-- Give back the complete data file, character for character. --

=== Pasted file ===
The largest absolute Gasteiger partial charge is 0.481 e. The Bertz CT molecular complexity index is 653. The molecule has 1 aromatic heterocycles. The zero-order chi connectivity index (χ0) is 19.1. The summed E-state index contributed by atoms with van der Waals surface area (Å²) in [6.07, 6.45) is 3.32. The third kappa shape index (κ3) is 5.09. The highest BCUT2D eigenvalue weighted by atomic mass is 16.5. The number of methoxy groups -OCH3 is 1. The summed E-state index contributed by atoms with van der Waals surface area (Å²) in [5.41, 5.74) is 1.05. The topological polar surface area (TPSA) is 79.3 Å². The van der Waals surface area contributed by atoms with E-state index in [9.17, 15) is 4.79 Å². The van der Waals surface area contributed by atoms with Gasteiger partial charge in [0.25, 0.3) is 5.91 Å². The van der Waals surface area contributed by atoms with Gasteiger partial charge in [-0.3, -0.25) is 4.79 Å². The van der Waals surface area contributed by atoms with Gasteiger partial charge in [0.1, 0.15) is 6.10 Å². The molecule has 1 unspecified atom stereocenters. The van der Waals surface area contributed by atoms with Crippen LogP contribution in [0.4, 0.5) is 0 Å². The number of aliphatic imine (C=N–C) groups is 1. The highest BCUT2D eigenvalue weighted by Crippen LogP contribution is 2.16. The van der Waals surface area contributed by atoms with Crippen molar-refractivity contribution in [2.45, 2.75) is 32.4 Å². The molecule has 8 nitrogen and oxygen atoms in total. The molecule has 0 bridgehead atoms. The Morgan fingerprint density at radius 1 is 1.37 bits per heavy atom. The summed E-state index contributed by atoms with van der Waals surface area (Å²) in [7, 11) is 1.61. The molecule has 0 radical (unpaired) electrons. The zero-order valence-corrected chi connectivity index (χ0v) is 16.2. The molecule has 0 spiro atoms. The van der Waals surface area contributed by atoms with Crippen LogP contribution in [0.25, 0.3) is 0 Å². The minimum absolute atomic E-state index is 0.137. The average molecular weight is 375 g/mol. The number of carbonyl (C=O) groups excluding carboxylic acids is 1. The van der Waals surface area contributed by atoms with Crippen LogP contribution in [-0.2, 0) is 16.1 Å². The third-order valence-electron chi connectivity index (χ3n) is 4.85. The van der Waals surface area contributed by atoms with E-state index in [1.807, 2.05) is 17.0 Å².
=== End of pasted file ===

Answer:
The largest absolute Gasteiger partial charge is 0.481 e. The Bertz CT molecular complexity index is 653. The molecule has 1 aromatic heterocycles. The zero-order chi connectivity index (χ0) is 19.1. The summed E-state index contributed by atoms with van der Waals surface area (Å²) in [6.07, 6.45) is 3.32. The third kappa shape index (κ3) is 5.09. The highest BCUT2D eigenvalue weighted by atomic mass is 16.5. The number of methoxy groups -OCH3 is 1. The summed E-state index contributed by atoms with van der Waals surface area (Å²) in [5.41, 5.74) is 1.05. The topological polar surface area (TPSA) is 79.3 Å². The van der Waals surface area contributed by atoms with E-state index in [9.17, 15) is 4.79 Å². The van der Waals surface area contributed by atoms with Gasteiger partial charge in [0.25, 0.3) is 5.91 Å². The van der Waals surface area contributed by atoms with Gasteiger partial charge in [-0.3, -0.25) is 4.79 Å². The van der Waals surface area contributed by atoms with Gasteiger partial charge in [0.1, 0.15) is 6.10 Å². The molecule has 1 unspecified atom stereocenters. The van der Waals surface area contributed by atoms with Crippen LogP contribution in [0.4, 0.5) is 0 Å². The number of aliphatic imine (C=N–C) groups is 1. The highest BCUT2D eigenvalue weighted by Crippen LogP contribution is 2.16. The van der Waals surface area contributed by atoms with Crippen molar-refractivity contribution in [2.45, 2.75) is 32.4 Å². The molecule has 8 nitrogen and oxygen atoms in total. The molecule has 0 bridgehead atoms. The Morgan fingerprint density at radius 1 is 1.37 bits per heavy atom. The summed E-state index contributed by atoms with van der Waals surface area (Å²) in [7, 11) is 1.61. The molecule has 0 radical (unpaired) electrons. The zero-order valence-corrected chi connectivity index (χ0v) is 16.2. The molecule has 0 spiro atoms. The van der Waals surface area contributed by atoms with Crippen LogP contribution in [0.25, 0.3) is 0 Å². The minimum absolute atomic E-state index is 0.137. The average molecular weight is 375 g/mol. The number of carbonyl (C=O) groups excluding carboxylic acids is 1. The van der Waals surface area contributed by atoms with Crippen LogP contribution in [-0.2, 0) is 16.1 Å². The third-order valence-electron chi connectivity index (χ3n) is 4.85. The van der Waals surface area contributed by atoms with E-state index in [1.807, 2.05) is 17.0 Å².